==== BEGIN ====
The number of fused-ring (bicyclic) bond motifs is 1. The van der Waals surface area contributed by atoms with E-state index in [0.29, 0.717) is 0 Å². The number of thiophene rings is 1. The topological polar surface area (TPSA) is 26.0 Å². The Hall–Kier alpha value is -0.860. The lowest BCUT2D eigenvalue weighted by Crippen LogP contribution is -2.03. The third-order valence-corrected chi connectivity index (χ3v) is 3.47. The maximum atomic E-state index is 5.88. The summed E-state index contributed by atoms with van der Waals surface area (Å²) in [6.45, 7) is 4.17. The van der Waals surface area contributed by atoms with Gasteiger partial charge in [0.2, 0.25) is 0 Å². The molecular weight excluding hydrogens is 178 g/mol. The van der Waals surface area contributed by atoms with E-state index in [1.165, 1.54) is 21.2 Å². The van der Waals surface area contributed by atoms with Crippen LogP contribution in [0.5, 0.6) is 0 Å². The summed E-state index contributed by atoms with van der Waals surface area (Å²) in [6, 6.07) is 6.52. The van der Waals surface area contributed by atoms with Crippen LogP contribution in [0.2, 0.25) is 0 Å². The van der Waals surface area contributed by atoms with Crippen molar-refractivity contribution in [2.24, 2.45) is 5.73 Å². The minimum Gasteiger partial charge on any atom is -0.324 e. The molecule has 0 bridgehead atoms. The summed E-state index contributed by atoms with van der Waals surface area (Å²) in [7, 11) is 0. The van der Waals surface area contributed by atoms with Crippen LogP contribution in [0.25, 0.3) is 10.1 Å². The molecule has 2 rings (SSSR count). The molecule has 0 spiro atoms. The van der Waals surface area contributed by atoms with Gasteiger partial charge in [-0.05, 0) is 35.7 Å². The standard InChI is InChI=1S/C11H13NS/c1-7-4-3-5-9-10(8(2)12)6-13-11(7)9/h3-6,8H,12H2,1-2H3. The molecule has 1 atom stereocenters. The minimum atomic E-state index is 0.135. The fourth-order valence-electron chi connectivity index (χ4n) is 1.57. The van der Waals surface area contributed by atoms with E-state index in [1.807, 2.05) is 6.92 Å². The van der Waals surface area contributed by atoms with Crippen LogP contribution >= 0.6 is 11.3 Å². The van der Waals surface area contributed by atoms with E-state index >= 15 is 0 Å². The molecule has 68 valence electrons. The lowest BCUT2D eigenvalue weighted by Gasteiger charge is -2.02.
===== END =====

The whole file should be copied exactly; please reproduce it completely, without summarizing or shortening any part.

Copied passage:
The number of fused-ring (bicyclic) bond motifs is 1. The van der Waals surface area contributed by atoms with E-state index in [0.29, 0.717) is 0 Å². The number of thiophene rings is 1. The topological polar surface area (TPSA) is 26.0 Å². The Hall–Kier alpha value is -0.860. The lowest BCUT2D eigenvalue weighted by Crippen LogP contribution is -2.03. The third-order valence-corrected chi connectivity index (χ3v) is 3.47. The maximum atomic E-state index is 5.88. The summed E-state index contributed by atoms with van der Waals surface area (Å²) in [6.45, 7) is 4.17. The van der Waals surface area contributed by atoms with Gasteiger partial charge in [0.2, 0.25) is 0 Å². The molecular weight excluding hydrogens is 178 g/mol. The van der Waals surface area contributed by atoms with E-state index in [1.165, 1.54) is 21.2 Å². The van der Waals surface area contributed by atoms with Crippen LogP contribution in [0.5, 0.6) is 0 Å². The summed E-state index contributed by atoms with van der Waals surface area (Å²) in [6, 6.07) is 6.52. The van der Waals surface area contributed by atoms with Crippen LogP contribution in [0.2, 0.25) is 0 Å². The van der Waals surface area contributed by atoms with Crippen molar-refractivity contribution in [2.24, 2.45) is 5.73 Å². The minimum Gasteiger partial charge on any atom is -0.324 e. The molecule has 0 bridgehead atoms. The summed E-state index contributed by atoms with van der Waals surface area (Å²) in [7, 11) is 0. The van der Waals surface area contributed by atoms with Crippen LogP contribution in [0.25, 0.3) is 10.1 Å². The molecule has 2 rings (SSSR count). The molecule has 0 spiro atoms. The van der Waals surface area contributed by atoms with Gasteiger partial charge in [-0.05, 0) is 35.7 Å². The standard InChI is InChI=1S/C11H13NS/c1-7-4-3-5-9-10(8(2)12)6-13-11(7)9/h3-6,8H,12H2,1-2H3. The molecule has 1 atom stereocenters. The minimum atomic E-state index is 0.135. The fourth-order valence-electron chi connectivity index (χ4n) is 1.57. The van der Waals surface area contributed by atoms with E-state index in [1.807, 2.05) is 6.92 Å². The van der Waals surface area contributed by atoms with Crippen LogP contribution >= 0.6 is 11.3 Å². The van der Waals surface area contributed by atoms with E-state index >= 15 is 0 Å². The molecule has 68 valence electrons. The lowest BCUT2D eigenvalue weighted by Gasteiger charge is -2.02.